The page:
What kinds of things would put you in that “catastrophically sad” place? Do you feel like you absorb the general climate that is right now?

Totally. You can just turn on the news and you get sad in an instant. You can go from being happy that things are working out for you, to being sad because so many people are experiencing horrible [things] right now. If I get on the wrong side of a mood, it just sparks [something in me] and it comes out through the pen.

Conversely, it seems like you’re experimenting visually, like with the orange motif, which feels happy! Did you see it as a counterweight to the sadness?

I think I have definitely done the black and white thing, for sure. And orange is so ridiculous; it’s such an explosion of color. I didn’t think of it as happy, necessarily. I thought of it as just a change of direction. I don’t know, it just felt good.

What are some songs that you think came from the “anxiety dream” idea?

I think that kind of thing comes through on “Dreamcatcher,” or “One Night in the Sun.” A lot of them do. [Laughs]. “Dreamer. ” “House on Fire,” for sure. That’s [about] the domestic trouble of always waiting for that fight. There’s a lot of angst. I am processing all kinds of things from the past, and also it’s not the easiest to be in a long-distance relationship. Like, I’ve literally been on the road fairly non-stop for the last 3 years.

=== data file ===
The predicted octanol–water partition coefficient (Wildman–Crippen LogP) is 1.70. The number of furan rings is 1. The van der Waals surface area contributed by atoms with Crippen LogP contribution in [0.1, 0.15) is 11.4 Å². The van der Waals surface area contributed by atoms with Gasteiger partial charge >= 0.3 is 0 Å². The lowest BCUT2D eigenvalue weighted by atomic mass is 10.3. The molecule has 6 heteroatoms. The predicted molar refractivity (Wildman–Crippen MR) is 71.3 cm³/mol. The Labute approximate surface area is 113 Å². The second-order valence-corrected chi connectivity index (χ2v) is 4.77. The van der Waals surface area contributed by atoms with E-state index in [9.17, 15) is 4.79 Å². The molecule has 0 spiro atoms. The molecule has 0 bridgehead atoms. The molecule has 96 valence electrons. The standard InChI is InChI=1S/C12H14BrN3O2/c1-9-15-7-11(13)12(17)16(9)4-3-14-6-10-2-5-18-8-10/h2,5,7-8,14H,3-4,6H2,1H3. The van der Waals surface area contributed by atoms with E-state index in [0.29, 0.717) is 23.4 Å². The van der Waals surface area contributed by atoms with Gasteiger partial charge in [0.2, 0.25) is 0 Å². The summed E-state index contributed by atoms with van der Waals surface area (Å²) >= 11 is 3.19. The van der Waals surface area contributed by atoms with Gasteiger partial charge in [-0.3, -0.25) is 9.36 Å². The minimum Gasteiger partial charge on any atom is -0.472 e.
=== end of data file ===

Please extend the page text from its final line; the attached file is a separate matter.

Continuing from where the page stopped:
Are you in a long-distance relationship just by nature of you being on tour?

Yeah. I mean, 2 or 3 months away from someone—that’s a long-distance relationship. It’s just hard to maintain the intimacy. Even though we are arguably going through the most happy and abundant of times, your mind starts to wander as far as... just the anxiety and uneasiness. You can feel some measure of uneasiness on the record.

You’re going on tour next year. Do you have a plan in place to avoid the isolation of being away from your relationship?

Ultimately as exciting and wonderful as all of it is, it’s a job. You have to maintain your health, your well-being. All those hours in the day geared towards that hour or two of music—it’s a lot. It’s a wild place to keep your head at. But I know I love it, ultimately.

Are you rehearsing already? Do you know the setlist?

I don’t know the setlist. We are getting the production down, and the creative part down. Which is really fun. We start rehearsals right after the holidays.

Where are you going for the holidays?

I am going to the east coast to see family, my fiancés family and my family.

So, both sides of the family are coming together?

Well no, not yet. We haven’t really done that yet. We are going to see separate family with our dog. [Laughs.] He’s the glue. That’s our nuclear family.

Do you have a wedding date? You don’t have to answer that.

[Laughs.] No, she’s a really busy musician as well. So our engagement has basically been a statement of commitment in a really beautiful way. And we haven’t really had time. We just went to our second wedding together this weekend, in Tulum. We are wrapping our heads around [a plan] because neither of us are very geared towards planning [something like this]. I’ve just been like going 100 miles an hour, all around the world, so it’s probably my fault. [Laughs.]